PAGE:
Photo: Greg Panas

Tituoan Puyo leading the pack at the 2015 ISA World SUP and Paddleboard Championships in Sayulita, Mexico. Photo: Greg Panas

Core Commentary | Titouan Puyo

Age: 24 | New Caledonia

Titouan Puyo was born on a small island in the South Pacific and lived on a boat sailing the world in his early, formative years. That's why the New Caledonian has made such an impact in downwind and distance: he was raised reading the water. He’s won both distance races at the French National Championships and the ISA Worlds (2014) and put on strong performances during the Euro Tour this summer. Still, he'd drop everything to surf a deserted reef pass near home with his friends.

Talk about New Caledonia.
I live near a beautiful lagoon on the World Heritage list. It offers a great playing field. The trade winds are always blowing so downwinders are easy to organize, safe and super-consistent. The coast is almost in the same axis as the wind. Surfing is more complicated but really good. There are passes with a right- and a left-hand break, but far away from the coast. There's only one beach break, two-hours drive from the capital city, Nouméa.

So your upbringing was pretty unique?
I was born on a small island in French Polynesia. I lived on a boat, sailed with my family in the Pacific Ocean and when we lived in a house the sea was never far away. But I learned what I know about ocean sports in New Caledonia. I started competing young, but in va’a (an outrigger canoe with no rudder). It kept me from hanging around the neighborhood and allowed for travel. I started standup paddling in late 2012, at the beginning for fun and to complement my va’a training. It all started when I won the French championship in late 2013. Today I'm more SUP, but when I’m in NC I go back to paddling va’a.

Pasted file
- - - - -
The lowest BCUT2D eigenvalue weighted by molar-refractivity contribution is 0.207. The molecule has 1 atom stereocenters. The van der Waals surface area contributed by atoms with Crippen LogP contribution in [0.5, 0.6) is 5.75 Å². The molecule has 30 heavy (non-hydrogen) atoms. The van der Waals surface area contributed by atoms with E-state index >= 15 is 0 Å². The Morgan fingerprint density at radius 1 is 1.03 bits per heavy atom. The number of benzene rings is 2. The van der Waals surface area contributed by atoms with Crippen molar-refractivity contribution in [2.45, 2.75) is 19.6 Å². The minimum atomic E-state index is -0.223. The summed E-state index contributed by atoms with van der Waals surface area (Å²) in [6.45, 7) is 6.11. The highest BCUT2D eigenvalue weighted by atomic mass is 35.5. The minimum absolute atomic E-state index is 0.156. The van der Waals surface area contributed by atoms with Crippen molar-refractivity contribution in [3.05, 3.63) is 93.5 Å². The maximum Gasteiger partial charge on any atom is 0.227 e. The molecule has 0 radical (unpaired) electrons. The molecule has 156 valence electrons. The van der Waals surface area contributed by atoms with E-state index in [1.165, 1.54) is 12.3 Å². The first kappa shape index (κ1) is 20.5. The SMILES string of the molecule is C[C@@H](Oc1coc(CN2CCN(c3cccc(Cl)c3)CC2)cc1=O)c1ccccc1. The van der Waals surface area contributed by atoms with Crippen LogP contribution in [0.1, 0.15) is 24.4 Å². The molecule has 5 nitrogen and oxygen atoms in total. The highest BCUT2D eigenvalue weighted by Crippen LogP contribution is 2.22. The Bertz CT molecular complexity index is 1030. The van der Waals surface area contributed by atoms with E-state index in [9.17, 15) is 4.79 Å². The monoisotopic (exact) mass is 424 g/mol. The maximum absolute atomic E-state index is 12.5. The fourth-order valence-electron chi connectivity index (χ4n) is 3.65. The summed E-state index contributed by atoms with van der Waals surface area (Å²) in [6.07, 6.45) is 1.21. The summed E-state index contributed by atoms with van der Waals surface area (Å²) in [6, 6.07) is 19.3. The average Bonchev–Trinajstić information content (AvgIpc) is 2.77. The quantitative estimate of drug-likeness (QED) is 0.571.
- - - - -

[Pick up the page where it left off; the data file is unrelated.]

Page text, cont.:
You have to travel all over the world to race. What are your thoughts on where the sport's at?
It goes too much in all directions. I'm new to it, but already feel a 13-foot board length would be better instead of 14' and 12’6". It would be much clearer. And there are many events. There are times when I don't know where to go. But that’s normal, like us athletes, the organizers learn and grow with the sport. One day we will be in the Olympics.

Okay, offseason, run us through your perfect day in New Caledonia.
It's never the same. I wake up, eat breakfast, train by swimming or jogging and get on the computer (to talk to friends in France). When I’m in NC I often eat lunch with my mother. In the afternoon, when the wind picks up, I’m downwinding. In the evening I join the boys for training va’a. And if my buddy calls, and the surfing at the pass is on, everything is canceled so I can spend the day surfing. But that doesn't happen often enough.

This feature originally ran in the Fall 2015 issue.

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